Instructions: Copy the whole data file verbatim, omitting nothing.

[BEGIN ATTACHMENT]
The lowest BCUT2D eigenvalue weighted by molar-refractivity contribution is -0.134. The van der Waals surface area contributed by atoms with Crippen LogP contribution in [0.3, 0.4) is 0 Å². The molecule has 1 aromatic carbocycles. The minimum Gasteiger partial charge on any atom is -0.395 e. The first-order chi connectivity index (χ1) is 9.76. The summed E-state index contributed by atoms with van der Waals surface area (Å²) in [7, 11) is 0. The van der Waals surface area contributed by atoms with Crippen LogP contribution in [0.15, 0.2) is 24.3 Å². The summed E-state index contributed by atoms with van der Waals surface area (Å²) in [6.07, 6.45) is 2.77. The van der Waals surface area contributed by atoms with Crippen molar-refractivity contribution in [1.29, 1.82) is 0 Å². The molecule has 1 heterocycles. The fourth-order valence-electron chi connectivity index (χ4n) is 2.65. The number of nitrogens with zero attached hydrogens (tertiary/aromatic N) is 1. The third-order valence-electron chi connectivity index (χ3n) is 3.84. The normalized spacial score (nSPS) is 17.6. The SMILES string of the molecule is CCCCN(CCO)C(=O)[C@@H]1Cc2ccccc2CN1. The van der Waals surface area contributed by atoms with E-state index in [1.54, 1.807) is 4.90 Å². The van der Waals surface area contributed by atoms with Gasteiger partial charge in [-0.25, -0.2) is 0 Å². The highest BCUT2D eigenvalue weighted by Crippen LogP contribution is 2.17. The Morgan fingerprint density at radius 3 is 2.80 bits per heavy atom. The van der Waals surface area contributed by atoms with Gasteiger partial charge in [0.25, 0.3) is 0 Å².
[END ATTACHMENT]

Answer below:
The lowest BCUT2D eigenvalue weighted by molar-refractivity contribution is -0.134. The van der Waals surface area contributed by atoms with Crippen LogP contribution in [0.3, 0.4) is 0 Å². The molecule has 1 aromatic carbocycles. The minimum Gasteiger partial charge on any atom is -0.395 e. The first-order chi connectivity index (χ1) is 9.76. The summed E-state index contributed by atoms with van der Waals surface area (Å²) in [7, 11) is 0. The van der Waals surface area contributed by atoms with Crippen LogP contribution in [0.15, 0.2) is 24.3 Å². The summed E-state index contributed by atoms with van der Waals surface area (Å²) in [6.07, 6.45) is 2.77. The van der Waals surface area contributed by atoms with Crippen molar-refractivity contribution in [1.29, 1.82) is 0 Å². The molecule has 1 heterocycles. The fourth-order valence-electron chi connectivity index (χ4n) is 2.65. The number of nitrogens with zero attached hydrogens (tertiary/aromatic N) is 1. The third-order valence-electron chi connectivity index (χ3n) is 3.84. The normalized spacial score (nSPS) is 17.6. The SMILES string of the molecule is CCCCN(CCO)C(=O)[C@@H]1Cc2ccccc2CN1. The van der Waals surface area contributed by atoms with E-state index in [1.54, 1.807) is 4.90 Å². The van der Waals surface area contributed by atoms with Gasteiger partial charge in [-0.25, -0.2) is 0 Å². The highest BCUT2D eigenvalue weighted by Crippen LogP contribution is 2.17. The Morgan fingerprint density at radius 3 is 2.80 bits per heavy atom. The van der Waals surface area contributed by atoms with Gasteiger partial charge in [0.25, 0.3) is 0 Å².